In 1951, Mercury offered the last, and some say the best, version of their highly popular Mercury Eight body style that debuted in 1949. Those three years provided a much-needed resurgence for Ford Motor Company, and Mercury played a strong part in the company’s soaring sales. However, thanks to custom car builders in southern California, the legend of the ’49-’51 Mercury didn’t end in 1951, but continues to this day. In 1953, Sam Barris of Barris Kustoms built a customized 1951 Mercury that set the car culture on its ear and created an entirely new genre of customization, the “Lead Sled.”
Ford Motor Company introduced the Mercury brand in 1938 as a 1939 model. Until Mercury came along, Ford sold only the low-price Ford brand and the upscale Lincoln brand. Mercury was priced between the two and was intended to compete against other mid-price cars like Oldsmobile and Dodge. Ford’s strategy worked well and Mercury sold strongly, although it was not until 1949 that Mercury had its own unique body styling. That styling continued through the 1951 model year.
Mercury made a few changes for 1951, including a horizontal grille that wrapped around the front sheet metal and included the parking/turn signal lights. The rear was also changed, by extending the rear fender lines and incorporating new vertical taillights. The output from the 255 cu. in. flathead V8 engine was boosted to 112 horsepower and, in addition to the three-speed manual transmission, the first Merc-O-Matic automatic transmission was offered.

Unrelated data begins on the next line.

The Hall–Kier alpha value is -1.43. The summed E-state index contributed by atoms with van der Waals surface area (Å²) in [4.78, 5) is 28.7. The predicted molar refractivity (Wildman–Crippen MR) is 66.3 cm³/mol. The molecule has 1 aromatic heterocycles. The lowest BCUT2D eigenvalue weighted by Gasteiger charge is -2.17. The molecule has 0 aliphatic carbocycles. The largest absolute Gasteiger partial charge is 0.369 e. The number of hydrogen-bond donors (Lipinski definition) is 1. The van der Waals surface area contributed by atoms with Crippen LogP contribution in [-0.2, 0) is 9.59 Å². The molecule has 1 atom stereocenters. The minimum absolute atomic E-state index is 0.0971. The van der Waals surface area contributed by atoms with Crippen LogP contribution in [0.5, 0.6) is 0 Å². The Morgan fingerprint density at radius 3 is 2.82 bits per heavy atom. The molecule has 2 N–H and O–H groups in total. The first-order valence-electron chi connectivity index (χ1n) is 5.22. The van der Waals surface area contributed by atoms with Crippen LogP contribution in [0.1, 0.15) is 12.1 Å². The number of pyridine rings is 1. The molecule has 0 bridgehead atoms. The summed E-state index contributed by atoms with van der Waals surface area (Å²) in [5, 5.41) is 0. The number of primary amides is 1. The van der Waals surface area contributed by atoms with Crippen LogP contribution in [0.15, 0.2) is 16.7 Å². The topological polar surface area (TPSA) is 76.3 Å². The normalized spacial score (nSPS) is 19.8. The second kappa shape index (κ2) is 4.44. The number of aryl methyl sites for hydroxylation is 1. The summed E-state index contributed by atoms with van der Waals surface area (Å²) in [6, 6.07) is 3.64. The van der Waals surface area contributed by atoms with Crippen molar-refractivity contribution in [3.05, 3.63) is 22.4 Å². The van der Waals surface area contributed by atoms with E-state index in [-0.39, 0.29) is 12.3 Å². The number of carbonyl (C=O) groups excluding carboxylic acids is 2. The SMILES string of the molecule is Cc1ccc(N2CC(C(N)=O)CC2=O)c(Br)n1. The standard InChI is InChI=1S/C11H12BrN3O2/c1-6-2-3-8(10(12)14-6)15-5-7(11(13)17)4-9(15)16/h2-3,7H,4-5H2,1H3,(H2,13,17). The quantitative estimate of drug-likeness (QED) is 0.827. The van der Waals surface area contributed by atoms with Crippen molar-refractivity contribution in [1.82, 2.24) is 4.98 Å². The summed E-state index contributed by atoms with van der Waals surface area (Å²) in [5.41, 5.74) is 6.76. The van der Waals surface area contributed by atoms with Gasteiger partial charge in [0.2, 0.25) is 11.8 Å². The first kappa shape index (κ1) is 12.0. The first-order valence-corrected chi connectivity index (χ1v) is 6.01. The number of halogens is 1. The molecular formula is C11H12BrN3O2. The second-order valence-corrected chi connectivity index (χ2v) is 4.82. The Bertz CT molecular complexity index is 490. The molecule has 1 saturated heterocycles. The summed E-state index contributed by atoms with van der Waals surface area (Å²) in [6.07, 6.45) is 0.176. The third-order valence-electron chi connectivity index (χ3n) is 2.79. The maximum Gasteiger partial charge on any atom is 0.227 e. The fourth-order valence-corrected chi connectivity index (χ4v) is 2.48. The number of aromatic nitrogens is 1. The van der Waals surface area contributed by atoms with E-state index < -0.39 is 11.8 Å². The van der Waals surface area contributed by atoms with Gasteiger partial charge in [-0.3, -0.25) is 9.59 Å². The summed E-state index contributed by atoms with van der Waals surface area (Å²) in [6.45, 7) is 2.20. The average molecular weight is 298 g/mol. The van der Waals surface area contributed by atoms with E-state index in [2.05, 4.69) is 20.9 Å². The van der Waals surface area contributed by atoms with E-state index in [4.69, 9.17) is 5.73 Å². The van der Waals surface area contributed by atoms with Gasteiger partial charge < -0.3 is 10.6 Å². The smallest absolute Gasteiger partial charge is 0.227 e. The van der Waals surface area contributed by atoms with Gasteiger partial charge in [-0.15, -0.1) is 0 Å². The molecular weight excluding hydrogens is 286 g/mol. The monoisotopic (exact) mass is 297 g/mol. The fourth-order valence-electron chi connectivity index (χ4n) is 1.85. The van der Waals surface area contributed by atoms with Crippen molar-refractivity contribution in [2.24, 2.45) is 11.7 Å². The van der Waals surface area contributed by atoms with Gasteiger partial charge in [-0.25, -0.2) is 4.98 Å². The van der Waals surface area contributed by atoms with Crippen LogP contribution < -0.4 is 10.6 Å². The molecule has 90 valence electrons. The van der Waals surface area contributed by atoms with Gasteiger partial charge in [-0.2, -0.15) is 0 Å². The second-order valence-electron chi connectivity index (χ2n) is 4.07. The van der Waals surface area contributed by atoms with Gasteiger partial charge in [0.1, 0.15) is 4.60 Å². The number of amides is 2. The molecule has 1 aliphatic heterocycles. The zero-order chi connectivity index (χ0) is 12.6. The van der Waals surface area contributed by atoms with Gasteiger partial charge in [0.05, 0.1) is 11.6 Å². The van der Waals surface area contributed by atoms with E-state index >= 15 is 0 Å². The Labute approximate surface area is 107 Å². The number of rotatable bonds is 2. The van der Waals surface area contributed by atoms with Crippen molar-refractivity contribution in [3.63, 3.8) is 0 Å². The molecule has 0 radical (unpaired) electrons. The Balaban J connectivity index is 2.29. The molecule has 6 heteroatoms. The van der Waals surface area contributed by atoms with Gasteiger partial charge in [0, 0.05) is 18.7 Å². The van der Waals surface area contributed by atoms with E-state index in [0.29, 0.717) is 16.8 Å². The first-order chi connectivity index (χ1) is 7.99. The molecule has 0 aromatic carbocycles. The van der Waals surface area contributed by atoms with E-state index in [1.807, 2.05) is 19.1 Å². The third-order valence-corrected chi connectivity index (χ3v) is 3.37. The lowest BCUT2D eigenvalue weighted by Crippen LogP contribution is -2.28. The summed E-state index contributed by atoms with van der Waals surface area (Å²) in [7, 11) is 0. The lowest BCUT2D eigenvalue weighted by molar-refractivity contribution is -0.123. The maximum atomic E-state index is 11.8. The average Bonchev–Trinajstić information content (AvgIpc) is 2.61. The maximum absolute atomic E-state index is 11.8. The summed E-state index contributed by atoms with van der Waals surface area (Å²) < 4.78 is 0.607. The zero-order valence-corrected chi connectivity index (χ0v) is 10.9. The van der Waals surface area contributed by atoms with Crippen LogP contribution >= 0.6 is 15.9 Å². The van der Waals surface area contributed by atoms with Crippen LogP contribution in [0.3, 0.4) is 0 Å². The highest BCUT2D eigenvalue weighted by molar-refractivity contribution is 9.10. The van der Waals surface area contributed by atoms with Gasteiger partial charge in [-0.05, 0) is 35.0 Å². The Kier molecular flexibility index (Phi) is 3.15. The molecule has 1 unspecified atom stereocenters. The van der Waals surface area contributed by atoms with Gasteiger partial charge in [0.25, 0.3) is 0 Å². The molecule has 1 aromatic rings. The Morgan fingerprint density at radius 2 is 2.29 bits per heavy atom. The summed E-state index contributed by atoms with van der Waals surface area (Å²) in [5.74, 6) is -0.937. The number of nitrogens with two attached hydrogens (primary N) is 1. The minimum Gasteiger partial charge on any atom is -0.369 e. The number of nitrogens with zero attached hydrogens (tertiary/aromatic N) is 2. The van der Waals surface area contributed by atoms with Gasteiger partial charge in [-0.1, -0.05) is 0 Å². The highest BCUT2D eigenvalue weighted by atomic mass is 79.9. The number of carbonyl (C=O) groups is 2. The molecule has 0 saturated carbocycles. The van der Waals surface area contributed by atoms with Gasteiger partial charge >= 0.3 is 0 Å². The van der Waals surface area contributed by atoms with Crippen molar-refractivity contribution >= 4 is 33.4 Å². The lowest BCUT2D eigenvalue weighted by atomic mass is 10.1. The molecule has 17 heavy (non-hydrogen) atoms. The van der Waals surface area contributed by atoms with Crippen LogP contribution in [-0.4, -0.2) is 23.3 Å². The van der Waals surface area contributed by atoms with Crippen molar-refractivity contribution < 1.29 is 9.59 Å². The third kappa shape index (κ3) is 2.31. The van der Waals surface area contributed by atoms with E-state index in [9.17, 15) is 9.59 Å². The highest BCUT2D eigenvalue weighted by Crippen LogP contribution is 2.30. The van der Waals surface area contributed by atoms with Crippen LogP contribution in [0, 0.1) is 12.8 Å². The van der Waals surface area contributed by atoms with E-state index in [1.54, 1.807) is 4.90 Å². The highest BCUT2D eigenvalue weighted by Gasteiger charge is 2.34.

A full lineup of models was offered with two-door standard and Monterey coupes, a two-door convertible, a two-door station wagon, and a four-door sedan. Mercury’s sales magic had not worn off as 1951 set a production record with 310,387 cars.
Sam Barris customized a 1951 Mercury coupe for client Bob Hirohata that won many awards and is generally considered to be the most famous custom of the classic era. It has appeared in many car magazines, was featured in the movie ‘Running Wild’ starring the effervescent Mamie Van Doren, and made Rod & Custom’s list of 50 favorite Rods & Customs in 2003.
Bob Hirohata’s ’51 Mercury is credited with starting the “Lead Sled” genre of car customization that is still popular today. When Ford gave Mercury its very own body design, they created a blank canvas that inspired customizers everywhere to let their creativity run wild and forge their own timeless masterpieces.